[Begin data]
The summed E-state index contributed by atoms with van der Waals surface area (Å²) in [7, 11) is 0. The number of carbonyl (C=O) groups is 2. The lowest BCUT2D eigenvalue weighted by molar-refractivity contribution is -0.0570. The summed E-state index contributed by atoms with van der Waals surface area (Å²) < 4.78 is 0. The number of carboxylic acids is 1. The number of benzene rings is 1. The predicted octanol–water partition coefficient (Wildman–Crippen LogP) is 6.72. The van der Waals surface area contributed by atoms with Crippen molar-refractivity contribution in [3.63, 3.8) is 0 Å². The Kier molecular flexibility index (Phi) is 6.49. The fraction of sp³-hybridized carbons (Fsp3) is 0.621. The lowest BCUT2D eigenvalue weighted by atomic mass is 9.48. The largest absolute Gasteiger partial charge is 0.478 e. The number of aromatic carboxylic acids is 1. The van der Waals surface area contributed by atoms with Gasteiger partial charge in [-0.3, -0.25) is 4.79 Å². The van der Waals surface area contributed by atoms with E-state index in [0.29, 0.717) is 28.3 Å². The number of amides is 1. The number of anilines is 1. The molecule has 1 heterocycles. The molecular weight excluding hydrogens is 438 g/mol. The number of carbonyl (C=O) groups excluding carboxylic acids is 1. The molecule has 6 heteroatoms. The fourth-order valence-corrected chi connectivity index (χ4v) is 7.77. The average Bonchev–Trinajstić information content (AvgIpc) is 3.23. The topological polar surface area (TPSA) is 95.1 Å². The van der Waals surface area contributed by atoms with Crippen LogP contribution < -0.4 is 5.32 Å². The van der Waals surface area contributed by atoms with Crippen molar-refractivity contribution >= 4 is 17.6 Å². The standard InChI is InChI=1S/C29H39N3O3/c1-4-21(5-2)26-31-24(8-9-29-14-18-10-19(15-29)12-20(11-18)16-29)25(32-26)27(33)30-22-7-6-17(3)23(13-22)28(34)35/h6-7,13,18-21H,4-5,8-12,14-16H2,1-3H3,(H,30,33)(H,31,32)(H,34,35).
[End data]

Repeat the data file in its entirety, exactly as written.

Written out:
The summed E-state index contributed by atoms with van der Waals surface area (Å²) in [7, 11) is 0. The number of carbonyl (C=O) groups is 2. The lowest BCUT2D eigenvalue weighted by molar-refractivity contribution is -0.0570. The summed E-state index contributed by atoms with van der Waals surface area (Å²) < 4.78 is 0. The number of carboxylic acids is 1. The number of benzene rings is 1. The predicted octanol–water partition coefficient (Wildman–Crippen LogP) is 6.72. The van der Waals surface area contributed by atoms with Crippen molar-refractivity contribution in [3.63, 3.8) is 0 Å². The Kier molecular flexibility index (Phi) is 6.49. The fraction of sp³-hybridized carbons (Fsp3) is 0.621. The lowest BCUT2D eigenvalue weighted by atomic mass is 9.48. The largest absolute Gasteiger partial charge is 0.478 e. The number of aromatic carboxylic acids is 1. The van der Waals surface area contributed by atoms with Gasteiger partial charge in [-0.3, -0.25) is 4.79 Å². The van der Waals surface area contributed by atoms with E-state index in [0.29, 0.717) is 28.3 Å². The number of amides is 1. The number of anilines is 1. The molecule has 1 heterocycles. The molecular weight excluding hydrogens is 438 g/mol. The number of carbonyl (C=O) groups excluding carboxylic acids is 1. The molecule has 6 heteroatoms. The fourth-order valence-corrected chi connectivity index (χ4v) is 7.77. The average Bonchev–Trinajstić information content (AvgIpc) is 3.23. The topological polar surface area (TPSA) is 95.1 Å². The van der Waals surface area contributed by atoms with Crippen LogP contribution < -0.4 is 5.32 Å². The van der Waals surface area contributed by atoms with Crippen molar-refractivity contribution >= 4 is 17.6 Å². The standard InChI is InChI=1S/C29H39N3O3/c1-4-21(5-2)26-31-24(8-9-29-14-18-10-19(15-29)12-20(11-18)16-29)25(32-26)27(33)30-22-7-6-17(3)23(13-22)28(34)35/h6-7,13,18-21H,4-5,8-12,14-16H2,1-3H3,(H,30,33)(H,31,32)(H,34,35).